The notion of eating only local food took off in 2007 with the publication of The Hundred Mile Diet, which followed an urban Canadian couple’s decision to source all their food within 100 miles of their front door. This was six months on from the alarming Stern Review and Al Gore’s film, An Inconvenient Truth, and people were looking for ways to make their own contribution towards slowing down climate change.

Reducing the miles the food on their dinner plate travelled seemed a good place to start. Overnight, eating oranges from California or apples from New Zealand went from being exotic to irresponsible and selfish. Local food – previously dismissed as boring – was back in fashion. Today, it is such a successful marketing tool that even British Rail advertises their over-priced, soggy sandwiches as containing Devon Ham and Somerset Cheese.

In Fife, Mike Small and his family were also looking for a way to make a difference having just moved from Glasgow to embrace a more rural life. Mike was fed up with the lack of any government action on climate change, and with a new baby on the way, he felt motivated to do something. He and his family embarked on a plan to eat 100 percent of their food from the Fife area – about a thirty-mile radius.

“We sort of blundered into it and started our diet in October which meant we hadn’t done any bottling or pickling during the summer. We also weren’t very good gardeners at first so we had a few lean months during the hungry gap in April to May.”

The family experiment soon expanded, as Mike and a band of volunteers set up community lunches in small, abandoned mining villages around the region. Working with a producer, they invited along village residents who were delighted to not only receive a free meal but see a little of the old community spirit revived.

Mike says they learned as they went along. “At the first meetings, we noticed that the men would stand around and stroke their chins and talk about climate change while the women would run around after the toddlers. So we employed childcare at all our events from thereon in which was the real key to building the numbers.”

A year and half in, the project received funding from the Scottish Government’s Climate Challenge Fund, “which completely transformed it for us,” says Mike. Soon they were holding reskilling workshops and starting communal growing projects. The diet also changed to allow 20 percent of produce to come from outside the Fife area, which opened the way for treats like olive oil and chocolate.

Mike talks about the virtuous circle of following a local diet. “The more people get involved, the more the demand for local food goes up and the more new businesses open their doors. Also, the dairy farmers – who are being done down by the big supermarkets  – diversify into making artisan products like ice cream. People start to take a real interest in climate change and what they can do. We now feel like a movement rather than a project.”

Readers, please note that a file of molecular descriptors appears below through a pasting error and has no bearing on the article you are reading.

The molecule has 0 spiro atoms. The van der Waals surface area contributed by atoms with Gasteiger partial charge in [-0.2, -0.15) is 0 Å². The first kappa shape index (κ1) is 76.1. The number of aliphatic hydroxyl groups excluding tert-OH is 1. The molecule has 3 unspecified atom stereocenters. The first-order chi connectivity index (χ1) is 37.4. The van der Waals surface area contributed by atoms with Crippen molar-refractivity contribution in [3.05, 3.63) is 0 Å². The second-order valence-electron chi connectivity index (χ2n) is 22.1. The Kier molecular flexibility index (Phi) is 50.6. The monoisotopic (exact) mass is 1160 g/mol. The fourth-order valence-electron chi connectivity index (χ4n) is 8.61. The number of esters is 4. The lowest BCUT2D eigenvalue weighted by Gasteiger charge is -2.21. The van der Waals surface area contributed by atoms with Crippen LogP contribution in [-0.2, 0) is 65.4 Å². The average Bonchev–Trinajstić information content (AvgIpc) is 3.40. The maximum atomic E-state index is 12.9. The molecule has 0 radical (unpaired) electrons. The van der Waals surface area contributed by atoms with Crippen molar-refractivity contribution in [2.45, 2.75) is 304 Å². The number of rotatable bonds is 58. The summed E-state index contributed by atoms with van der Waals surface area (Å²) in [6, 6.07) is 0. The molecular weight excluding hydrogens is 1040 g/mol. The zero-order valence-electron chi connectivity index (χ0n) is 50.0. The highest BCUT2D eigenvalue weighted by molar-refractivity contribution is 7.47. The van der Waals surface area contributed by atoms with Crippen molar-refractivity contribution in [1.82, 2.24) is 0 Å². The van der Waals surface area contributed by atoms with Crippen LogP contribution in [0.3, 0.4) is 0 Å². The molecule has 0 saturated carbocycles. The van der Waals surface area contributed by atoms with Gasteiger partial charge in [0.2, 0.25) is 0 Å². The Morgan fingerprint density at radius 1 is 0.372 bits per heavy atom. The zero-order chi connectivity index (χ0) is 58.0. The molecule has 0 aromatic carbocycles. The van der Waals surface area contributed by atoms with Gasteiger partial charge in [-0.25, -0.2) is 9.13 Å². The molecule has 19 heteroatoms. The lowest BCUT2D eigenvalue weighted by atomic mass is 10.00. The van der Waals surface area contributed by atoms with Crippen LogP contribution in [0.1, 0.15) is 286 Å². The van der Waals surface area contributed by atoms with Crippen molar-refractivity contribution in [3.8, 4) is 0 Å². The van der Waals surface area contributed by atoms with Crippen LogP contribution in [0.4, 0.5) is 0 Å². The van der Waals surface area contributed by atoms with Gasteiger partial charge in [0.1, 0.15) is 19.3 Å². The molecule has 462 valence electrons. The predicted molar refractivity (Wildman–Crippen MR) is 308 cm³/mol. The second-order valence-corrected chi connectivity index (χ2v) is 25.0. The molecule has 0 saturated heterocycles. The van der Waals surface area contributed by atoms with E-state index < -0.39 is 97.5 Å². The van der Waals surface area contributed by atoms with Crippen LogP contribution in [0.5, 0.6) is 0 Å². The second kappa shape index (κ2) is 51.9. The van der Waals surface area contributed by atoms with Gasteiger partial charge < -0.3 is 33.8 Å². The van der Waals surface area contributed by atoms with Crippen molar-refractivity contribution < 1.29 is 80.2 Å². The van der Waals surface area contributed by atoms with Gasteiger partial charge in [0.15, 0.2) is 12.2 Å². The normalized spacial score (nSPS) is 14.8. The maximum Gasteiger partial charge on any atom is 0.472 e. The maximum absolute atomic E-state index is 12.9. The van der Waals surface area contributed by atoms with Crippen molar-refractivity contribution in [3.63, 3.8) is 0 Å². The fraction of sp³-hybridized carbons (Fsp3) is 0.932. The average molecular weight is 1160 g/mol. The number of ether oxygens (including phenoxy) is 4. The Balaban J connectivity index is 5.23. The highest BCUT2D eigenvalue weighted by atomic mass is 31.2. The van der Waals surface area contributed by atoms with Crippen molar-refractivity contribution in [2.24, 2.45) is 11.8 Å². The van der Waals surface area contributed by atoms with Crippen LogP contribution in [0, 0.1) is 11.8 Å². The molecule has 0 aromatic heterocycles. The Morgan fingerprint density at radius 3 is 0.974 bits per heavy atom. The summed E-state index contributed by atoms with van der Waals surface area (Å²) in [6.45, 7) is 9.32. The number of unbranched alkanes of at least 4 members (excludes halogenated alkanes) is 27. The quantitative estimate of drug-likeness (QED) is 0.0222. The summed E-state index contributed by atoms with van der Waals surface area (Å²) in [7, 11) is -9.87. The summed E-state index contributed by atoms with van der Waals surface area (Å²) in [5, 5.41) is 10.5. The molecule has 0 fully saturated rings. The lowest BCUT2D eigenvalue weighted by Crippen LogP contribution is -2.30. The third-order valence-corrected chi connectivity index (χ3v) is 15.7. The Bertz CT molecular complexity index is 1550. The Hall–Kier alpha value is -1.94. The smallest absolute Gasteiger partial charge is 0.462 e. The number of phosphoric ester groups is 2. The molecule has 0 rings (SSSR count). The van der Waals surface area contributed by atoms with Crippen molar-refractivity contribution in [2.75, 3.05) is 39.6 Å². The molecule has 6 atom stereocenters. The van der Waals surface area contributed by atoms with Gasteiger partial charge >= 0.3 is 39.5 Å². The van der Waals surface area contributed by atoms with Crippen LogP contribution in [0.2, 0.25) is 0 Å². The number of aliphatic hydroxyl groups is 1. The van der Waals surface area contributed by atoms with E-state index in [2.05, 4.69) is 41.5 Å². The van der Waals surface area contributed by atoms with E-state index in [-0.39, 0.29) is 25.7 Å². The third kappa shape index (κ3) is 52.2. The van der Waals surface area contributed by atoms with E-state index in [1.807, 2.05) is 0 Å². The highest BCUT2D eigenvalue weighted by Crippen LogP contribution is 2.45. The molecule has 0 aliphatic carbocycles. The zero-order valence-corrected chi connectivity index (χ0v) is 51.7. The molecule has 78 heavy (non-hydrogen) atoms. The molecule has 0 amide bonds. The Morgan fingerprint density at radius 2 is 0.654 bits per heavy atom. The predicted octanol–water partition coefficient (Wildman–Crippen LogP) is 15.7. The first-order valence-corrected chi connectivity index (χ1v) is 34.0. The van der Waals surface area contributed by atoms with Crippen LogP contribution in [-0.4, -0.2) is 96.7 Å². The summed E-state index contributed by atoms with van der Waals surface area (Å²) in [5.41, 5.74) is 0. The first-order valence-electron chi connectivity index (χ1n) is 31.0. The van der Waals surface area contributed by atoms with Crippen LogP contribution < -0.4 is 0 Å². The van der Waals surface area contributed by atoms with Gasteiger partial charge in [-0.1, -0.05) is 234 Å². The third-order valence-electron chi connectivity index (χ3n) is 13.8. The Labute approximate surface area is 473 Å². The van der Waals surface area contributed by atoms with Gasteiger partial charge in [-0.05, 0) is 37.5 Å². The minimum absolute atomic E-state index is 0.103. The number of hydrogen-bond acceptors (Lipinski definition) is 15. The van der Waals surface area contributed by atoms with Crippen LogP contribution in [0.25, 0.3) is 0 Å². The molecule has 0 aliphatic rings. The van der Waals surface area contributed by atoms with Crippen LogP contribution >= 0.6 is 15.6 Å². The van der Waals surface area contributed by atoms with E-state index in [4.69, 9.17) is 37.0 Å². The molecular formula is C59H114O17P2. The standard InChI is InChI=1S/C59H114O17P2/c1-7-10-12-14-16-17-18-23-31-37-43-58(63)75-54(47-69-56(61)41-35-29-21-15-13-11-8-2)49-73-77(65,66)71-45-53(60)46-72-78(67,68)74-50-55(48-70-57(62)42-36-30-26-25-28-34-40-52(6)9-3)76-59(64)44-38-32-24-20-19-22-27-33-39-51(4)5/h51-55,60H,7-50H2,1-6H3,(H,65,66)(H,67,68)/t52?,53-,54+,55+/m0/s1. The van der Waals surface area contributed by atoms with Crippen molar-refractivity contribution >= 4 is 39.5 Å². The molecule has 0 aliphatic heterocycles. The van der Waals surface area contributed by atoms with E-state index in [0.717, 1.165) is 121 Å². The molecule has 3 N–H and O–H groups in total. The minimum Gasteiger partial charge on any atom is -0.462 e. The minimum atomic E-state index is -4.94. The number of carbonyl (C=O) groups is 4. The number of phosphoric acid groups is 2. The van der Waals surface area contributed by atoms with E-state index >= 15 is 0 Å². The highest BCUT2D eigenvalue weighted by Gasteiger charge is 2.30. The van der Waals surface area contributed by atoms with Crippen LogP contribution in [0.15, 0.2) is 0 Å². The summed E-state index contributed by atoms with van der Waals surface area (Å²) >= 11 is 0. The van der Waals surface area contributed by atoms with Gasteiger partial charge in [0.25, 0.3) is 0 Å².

Less politically motivated but no less effective is the Norfolk Diet, which was started by award winning Pork Pie producer, Sarah Pettegree, four years ago. Sarah had read about the Fife Diet and wanted to do something similar in her region.

“I was interested in how small food businesses reflect the landscape here – the sea, the marshes, the farmland and the small villages with their kitchen gardens – and I wanted to show people inside and outside Norfolk how fabulous the food was.”

Sarah started by deciding to only eat locally produced food for the month of February but allowed herself three opt out clauses – herbs and spices, garlic and tinned tomatoes. “I didn’t want it to be a hair-shirt experiment and I couldn’t see how I could survive without tinned tomatoes in winter.” As it turned out, she only used one tin.

“I ate seasonally which meant a lot of pheasant, pigeon and game and foraging for nettles. Also, everything was cooked in butter, as there were no oils produced in Norfolk at the time. I got the tail end of the apples and was never at a loss for apple juice and beer but by the end of month, I did feel like a medieval peasant! When the first salad leaves arrived, I fell on them, so delighted to be eating something green”.

Following her month-long experiment, Sarah has stuck to a 60-70% local diet since and says she now only visits the supermarket for cat food and dishwasher tablets. She, like many of the others who have followed her lead, buy the bulk of their food from the weekly farmers market which Sarah helped set up in the centre of Norwich.

“I eat local food because it really tastes better than food that has travelled across the country. It’s fresher, better quality and makes good economic sense. People are beginning to realise that a pound spent on produce at the farmers market has a high likelihood of staying in the local economy whereas a pound spent at Tesco’s is gone.”

The economics of eating local food and the need to establish a secure food supply during these uncertain times, are as big a draw card for many as the environmental aspects of the diet. Increasingly, people want more control over where their food comes from. Local diets not only give people the opportunity to know where their food was produced but to meet the people who grew, reared or made it.

It creates a food system where everyone takes responsibility – including the consumers. All credit should go to those who are making it happen.

Featured image by Leslie Main Johnson

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